Ontario land tribunal dismisses appeal against Inuit development in Ottawa

Things appear to be back on track for the Larga Baffin development after Ontario’s land tribunal dismissed an appeal against the facility last week.

“At the end of the day the objective is to build the facility to serve the people of Baffin Island and we’re really pleased for the community that this will serve,” Michael Polowin, the lawyer who represented Larga Baffin at the land tribunal hearings, said. “It’s an essential service.”

Larga Baffin serves as a residence for Inuit from Nunavut who are in Ottawa for medical appointments.

The organization says it has outgrown its current facility in the city’s west end and has proposed building a new six-story, 220-room residence in Ottawa’s south end.

Larga Baffin
‘Everyone in the hearing knew what it was,’ says lawyer Michael Polowin who represented Larga Baffin. Photo: Fraser Needham.

But a group of local residents called the Upper Hunt Club Community Association is opposed to the new facility because of concerns over the size of the building and traffic congestion.

People who use Baffin Larga’s facilities don’t have cars – and the building is within zoning limits.

After Ottawa city council approved Larga Baffin’s proposal last year the community association took their case to the land tribunal – a provincial body that can dismiss a project even if it’s approved by a particular council.

Polowin said the appeal had no merit and there should be no confusion on what impact the facility will have on the local community.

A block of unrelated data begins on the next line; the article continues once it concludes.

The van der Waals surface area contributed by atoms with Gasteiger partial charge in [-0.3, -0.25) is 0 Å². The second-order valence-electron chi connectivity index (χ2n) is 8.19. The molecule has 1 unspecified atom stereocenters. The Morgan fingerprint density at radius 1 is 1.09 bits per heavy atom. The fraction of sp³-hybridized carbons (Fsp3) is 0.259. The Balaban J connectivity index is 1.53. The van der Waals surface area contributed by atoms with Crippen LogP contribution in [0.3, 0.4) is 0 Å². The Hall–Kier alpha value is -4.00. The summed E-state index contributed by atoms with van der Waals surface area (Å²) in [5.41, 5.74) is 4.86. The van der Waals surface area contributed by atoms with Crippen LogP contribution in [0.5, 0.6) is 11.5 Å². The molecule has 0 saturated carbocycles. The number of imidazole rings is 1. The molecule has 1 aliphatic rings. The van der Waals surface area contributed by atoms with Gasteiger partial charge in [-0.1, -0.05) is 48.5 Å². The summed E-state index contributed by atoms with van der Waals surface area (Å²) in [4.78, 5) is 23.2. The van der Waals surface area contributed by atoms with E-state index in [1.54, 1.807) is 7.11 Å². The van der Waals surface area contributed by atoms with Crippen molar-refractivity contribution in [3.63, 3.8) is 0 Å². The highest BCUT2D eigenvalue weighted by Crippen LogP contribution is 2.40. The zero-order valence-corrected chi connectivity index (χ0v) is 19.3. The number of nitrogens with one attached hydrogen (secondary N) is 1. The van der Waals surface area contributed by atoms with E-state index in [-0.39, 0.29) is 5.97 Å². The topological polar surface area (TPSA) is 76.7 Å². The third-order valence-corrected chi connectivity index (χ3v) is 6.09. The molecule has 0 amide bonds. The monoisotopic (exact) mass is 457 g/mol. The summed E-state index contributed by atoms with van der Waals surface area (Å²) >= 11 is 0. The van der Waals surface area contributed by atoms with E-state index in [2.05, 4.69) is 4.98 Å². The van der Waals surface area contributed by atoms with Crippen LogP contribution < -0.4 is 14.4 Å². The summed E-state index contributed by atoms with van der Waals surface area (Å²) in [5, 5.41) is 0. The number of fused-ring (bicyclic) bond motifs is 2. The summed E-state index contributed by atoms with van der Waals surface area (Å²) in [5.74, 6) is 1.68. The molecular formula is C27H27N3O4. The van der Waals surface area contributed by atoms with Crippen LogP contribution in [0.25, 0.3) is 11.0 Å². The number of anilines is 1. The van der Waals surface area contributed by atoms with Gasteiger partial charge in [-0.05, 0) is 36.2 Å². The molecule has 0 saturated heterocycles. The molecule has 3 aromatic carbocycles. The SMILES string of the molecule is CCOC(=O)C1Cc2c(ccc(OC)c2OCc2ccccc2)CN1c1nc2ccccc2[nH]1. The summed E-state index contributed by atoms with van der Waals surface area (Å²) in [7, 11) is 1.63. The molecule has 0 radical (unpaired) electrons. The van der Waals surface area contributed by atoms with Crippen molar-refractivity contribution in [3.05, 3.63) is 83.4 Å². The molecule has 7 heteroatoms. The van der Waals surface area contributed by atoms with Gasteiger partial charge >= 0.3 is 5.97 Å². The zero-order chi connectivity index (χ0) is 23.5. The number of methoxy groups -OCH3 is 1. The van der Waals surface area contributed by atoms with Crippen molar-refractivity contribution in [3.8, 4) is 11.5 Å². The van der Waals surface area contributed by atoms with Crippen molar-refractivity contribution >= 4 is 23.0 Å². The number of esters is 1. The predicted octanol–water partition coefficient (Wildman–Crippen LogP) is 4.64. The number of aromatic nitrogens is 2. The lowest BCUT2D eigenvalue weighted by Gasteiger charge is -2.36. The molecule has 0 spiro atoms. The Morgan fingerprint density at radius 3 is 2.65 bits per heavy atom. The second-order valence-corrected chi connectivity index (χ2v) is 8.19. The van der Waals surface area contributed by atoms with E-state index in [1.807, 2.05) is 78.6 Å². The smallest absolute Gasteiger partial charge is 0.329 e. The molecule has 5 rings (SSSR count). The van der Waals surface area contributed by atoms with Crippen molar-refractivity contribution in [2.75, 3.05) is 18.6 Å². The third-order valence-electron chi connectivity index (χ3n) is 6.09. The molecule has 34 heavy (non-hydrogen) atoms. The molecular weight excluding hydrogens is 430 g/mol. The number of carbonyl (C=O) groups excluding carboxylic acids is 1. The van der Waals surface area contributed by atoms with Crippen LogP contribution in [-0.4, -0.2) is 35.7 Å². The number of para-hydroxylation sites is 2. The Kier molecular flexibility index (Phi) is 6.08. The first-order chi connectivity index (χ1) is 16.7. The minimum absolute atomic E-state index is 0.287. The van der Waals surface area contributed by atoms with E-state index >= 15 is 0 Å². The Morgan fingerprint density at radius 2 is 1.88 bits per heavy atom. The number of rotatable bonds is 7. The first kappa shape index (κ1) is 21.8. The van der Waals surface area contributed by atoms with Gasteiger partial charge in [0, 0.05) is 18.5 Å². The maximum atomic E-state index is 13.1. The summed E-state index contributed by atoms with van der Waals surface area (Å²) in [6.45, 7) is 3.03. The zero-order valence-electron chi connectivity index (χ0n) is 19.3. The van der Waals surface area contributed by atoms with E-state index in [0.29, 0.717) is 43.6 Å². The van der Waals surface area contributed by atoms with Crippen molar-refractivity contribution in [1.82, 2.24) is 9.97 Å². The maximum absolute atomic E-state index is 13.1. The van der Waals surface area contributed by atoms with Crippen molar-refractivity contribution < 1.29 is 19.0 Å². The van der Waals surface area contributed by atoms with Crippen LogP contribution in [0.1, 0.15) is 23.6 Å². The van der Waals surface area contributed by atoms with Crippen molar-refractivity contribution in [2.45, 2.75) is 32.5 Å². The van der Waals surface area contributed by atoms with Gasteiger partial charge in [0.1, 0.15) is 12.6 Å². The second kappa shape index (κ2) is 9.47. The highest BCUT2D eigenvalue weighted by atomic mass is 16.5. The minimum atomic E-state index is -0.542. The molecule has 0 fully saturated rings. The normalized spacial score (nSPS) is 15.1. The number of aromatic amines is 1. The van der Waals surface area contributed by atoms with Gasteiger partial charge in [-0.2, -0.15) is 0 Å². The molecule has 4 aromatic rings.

“Everyone involved in the hearing knew what this was,” he said. “It is, in essence, a temporary housing facility for people who come to Ottawa from Baffin Island for medical treatment. It’s just like a Ronald McDonald House.”

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He added unfortunately some of the opposition to the proposed residence by local residents is based on fears of the unknown and racial stereotypes.

“There were over 300 comments submitted in writing to city staff ahead of the city’s decision. And a significant number of them made reference to unfortunate stereotypes.”

Larga Baffin must now submit a site plan application to the City of Ottawa.

APTN News reached out to lawyers representing the Upper Hunt Club Community Association but did not hear back.

Bill McCurdy, a real estate broker who works for a Toronto company called Creva Group who has been providing project management advice on Larga Baffin, told The Nunatsiaq News that if all goes according to plan construction would likely begin in late 2024.

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